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2 years and 3 months+

After a year and a half of planning and organizing, we had our first meeting of the Santa Cruz Bone Marrow Transplant Support Group last night. To say I was excited and apprehensive is an understatement. 20 people, patients and care givers attended with several other people saying they’ll come to future meetings. We sat in a large circle and each of us introduced ourselves and told our stories. Amazing, intense, heart breaking and more. The one thing that struck me was universally we all felt the need to come together to give and receive support. It was so obvious that this was a need that everyone hungered for yet did not exist in our area. I suspect Santa Cruz is not alone and post transplant life is an issue of BMT that has yet to be adequately addressed anywhere.
Just surviving the transplant for 100 days was the initial goal but with all the advancements in the field over the last 10 years, patients are living longer and encountering all sorts of issues with survivorship. Some of these are ubiquitous to cancer and chronic illness like daily fatigue, cognitive dysfunction, pain, a myriad of medical complications, psychological and financial challenges. Others are unique to BMT like the dreaded chronic graft vs host disease.
So, where do we go from here. It’s overwhelming and thank heavens we have a core group of 5 people working to make this group fly. A process that is evolving! One thing for sure, it’s exciting and I feel privileged to be part of this endeavor.

2 yrs & 2 months +

Every day takes me farther away from the “acute” transplant experience and is replaced with the challenges of “what’s next” on the roller coaster of life. Overall, I’m feeling good except for some minor persistent GVH mosquitos. The bad dermatitis and liver inflammation are gone since restarting Tacrolimus, the immune suppressant drug. I still occasionally get transient mouth sores and lesions after eating. They come up sporadically after a meal without a food predilection and last maybe an hour or two. I’ve also noticed joint stiffness but I am almost 64 so I’m entitled. The issue is always trying to differentiate bizarre manifestations of GVH vs normal aging or something else. I’m tapering the Tacrolimus but slowly so I’ll continue with the program and see what happens. In a way I appreciate the symptoms as a reminder of what is really important. If this is as bad as it gets, I consider myself very fortunate. GVH can be devastating and I know people who have had significant problems.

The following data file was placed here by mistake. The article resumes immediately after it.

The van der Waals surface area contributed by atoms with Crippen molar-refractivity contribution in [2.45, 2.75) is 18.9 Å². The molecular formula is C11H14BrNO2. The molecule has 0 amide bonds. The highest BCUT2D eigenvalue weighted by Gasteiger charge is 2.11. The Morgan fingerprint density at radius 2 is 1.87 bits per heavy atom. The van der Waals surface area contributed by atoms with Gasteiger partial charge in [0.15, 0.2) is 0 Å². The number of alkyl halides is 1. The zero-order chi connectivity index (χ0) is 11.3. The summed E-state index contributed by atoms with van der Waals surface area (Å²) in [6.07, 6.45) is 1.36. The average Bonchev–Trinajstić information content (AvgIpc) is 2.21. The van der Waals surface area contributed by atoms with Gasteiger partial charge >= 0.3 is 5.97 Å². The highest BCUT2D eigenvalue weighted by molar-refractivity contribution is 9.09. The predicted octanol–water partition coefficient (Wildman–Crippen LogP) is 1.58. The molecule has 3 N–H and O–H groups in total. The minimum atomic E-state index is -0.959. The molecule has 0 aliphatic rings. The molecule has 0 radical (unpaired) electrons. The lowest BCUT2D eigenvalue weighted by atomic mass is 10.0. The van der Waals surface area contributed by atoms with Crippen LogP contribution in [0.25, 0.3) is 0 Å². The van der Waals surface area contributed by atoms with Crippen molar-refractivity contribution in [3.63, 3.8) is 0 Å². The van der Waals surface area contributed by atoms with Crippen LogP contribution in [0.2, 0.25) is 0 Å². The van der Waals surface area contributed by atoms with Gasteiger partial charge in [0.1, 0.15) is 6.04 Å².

The Santa Cruz BMT Support Group is taking shape and our first meeting for patients and caregivers is scheduled for October 9. We have a list of about 30 people in the area and have yet to reach out to the rest of the Monterey Bay area or Salinas. We will use the Katz Cancer Resource Center for our meetings and have engaged the services of a professional facilitator versed in BMT medical issues as well as the psychological, emotional, physical, and spiritual issues. I’m really excited about this.

On the home front, everything is good. We recently went to our cabin in Puget Sound with our entire family and it was wonderful! Next month, Claire and I are going to England where I’m participating in a week long chamber music workshop and then to the Cotswold for 2 weeks.

Depending on how things develop with tapering my Tacrolimus, I hope to be able to go back to the practice of medicine part time next fall. I’m going to several medical conferences a week, reading journals, and participating in on going continuing medical eduction. I really enjoy it. It’s good food for my mind and soul.

2 YEARS Today!

WOW, it was 2 years ago today that I received my brother’s stem cells and yes, it seems like a long time ago. I’ve stopped counting my September birthdays but my July transplant birthday is a horse of a different color. By now I thought I’d be back at work but not so. I’m still on medications for GVHD so I need to keep my distance from sick people. The meds are doing their job and I feel good. So, for now I’ll enjoy the beauty of Santa Cruz in the summer, playing music, working with our BMT support group, spending time with my family and I’ll just keep moving forward.
Best to All
Jim

May/June

I was pleased with the way my bone marrow transplant talk at the Katz Cancer Center turned out. There were some old familiar faces, people who had either had or going to have transplants, and just curious people. Everyone seemed to find it interesting and enjoyable. I tried to look at transplants as both a physician, giving a medically didactic talk, and as well as a patient having gone through and going through the process. It sparked some good discussions at the end. Our ad hoc Santa Cruz BMT support group has grown and the local branch of the Lymphoma Leukemia Society is beginning to get involved.
On May 9th I went to the annual City of Hope survivor reunion which was nice. I always enjoy seeing old friends and walking around the grounds and reminiscing. I visited a friend in the hospital who was there for a relapse of her ALL. That was tough.